Dryland Systems Framework Development Workshop, Dubai, 30 Jan to 1 Feb 2012
A high-powered group of experts has developed an implementation framework for the new CGIAR Research Program (CRP 1.1) on Dryland Farming Systems. The program, Integrated and sustainable agricultural production systems for improved food security and livelihoods in dry areas, will be led by ICARDA and implemented with over 80 partners worldwide. The inception was phase was approved in November 2011; this workshop is the first step in implementation.
The participants included the Directors General of four CGIAR Centers (ICARDA, ICRAF, ICRISAT, ILRI), the head of the CGIAR’s sub-Saharan Africa Challenge Program, senior scientists from three other Centers (Bioversity, CIP, IWMI), representatives of regional organizations, and resource persons from three internationally reputed research centers: CSIRO-Australia, the University of Bonn, and the Swedish University of Agricultural Sciences.
The meeting helped outline the next steps in workplan development and implementation. The inception phase will begin with further data collection for more complete characterization of research sites. The workshop identified the elements of a common data framework, including standard formats for data collection and analysis. This will be followed by a series of stakeholder workshops that will ensure the widest possible consultation, and establish implementation mechanisms. Once these steps are completed, a revised project proposal will be developed, for submission to the CGIAR’s Independent Science and Partnership Council in September 2012.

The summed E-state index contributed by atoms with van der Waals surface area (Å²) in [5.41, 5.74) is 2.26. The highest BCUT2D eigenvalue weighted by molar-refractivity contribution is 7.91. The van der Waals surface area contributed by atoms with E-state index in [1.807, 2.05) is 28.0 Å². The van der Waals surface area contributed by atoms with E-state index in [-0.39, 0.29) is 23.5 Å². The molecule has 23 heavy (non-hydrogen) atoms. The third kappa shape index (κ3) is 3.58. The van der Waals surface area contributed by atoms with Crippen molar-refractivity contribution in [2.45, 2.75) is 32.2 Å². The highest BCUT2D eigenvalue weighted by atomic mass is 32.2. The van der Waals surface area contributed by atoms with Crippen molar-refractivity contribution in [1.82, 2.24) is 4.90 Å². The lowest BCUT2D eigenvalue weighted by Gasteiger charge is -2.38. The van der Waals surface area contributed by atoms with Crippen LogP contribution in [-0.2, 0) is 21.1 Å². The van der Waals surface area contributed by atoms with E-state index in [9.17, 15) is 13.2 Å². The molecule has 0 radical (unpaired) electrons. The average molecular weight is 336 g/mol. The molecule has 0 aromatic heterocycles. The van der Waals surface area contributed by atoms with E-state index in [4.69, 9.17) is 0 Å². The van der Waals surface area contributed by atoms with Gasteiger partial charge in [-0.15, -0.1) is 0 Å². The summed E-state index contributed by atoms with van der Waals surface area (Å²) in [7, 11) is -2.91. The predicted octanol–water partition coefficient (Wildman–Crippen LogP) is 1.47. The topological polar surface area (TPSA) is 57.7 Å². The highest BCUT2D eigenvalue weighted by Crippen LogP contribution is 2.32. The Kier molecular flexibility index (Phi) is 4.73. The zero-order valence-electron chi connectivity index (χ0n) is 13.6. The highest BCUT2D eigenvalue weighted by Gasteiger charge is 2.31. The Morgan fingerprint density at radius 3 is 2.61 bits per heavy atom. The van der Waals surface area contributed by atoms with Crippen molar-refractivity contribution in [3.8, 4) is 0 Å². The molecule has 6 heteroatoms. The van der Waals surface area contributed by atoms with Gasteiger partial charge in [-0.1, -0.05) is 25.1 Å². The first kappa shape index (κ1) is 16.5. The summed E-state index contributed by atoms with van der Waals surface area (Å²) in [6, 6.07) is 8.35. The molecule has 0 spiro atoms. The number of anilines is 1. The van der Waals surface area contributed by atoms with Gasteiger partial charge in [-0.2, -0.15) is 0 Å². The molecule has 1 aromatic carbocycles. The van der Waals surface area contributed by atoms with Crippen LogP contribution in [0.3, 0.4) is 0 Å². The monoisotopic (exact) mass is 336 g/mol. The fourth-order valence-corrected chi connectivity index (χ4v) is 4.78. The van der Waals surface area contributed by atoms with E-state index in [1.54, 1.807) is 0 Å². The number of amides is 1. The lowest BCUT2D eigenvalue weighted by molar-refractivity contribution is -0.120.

Food Secure Arab World Conference, Beirut, Lebanon, 6-7 February
How to ensure food security and drive technological change in agriculture for the Middle East and North Africa? The Beirut conference discussed the challenges facing governments, researchers and development agencies. While much of the discussion focused on a “roadmap” for future food policy and research priorities, ICARDA offered practical perspectives, and examples of how new technologies are being delivered to farmers.
ICARDA Director General Dr Mahmoud Solh focused delegates’ attention beyond macro-economic and geopolitical policy horizons, encouraging them to consider the practical aspects of food production and the empowerment of rural communities. He gave a number of examples to illustrate what could be done to make the Arab region food-secure. The priorities include: long-term investment in research, intensification and diversification of farming systems, and more effective extension programs. All this, as he explained, will require even stronger partnerships between national and international research centers, and between researchers, policy makers and extension agents. The conference was organized by the International Food Policy Research Institute and the UN Economic and Social Commission for Western Asia.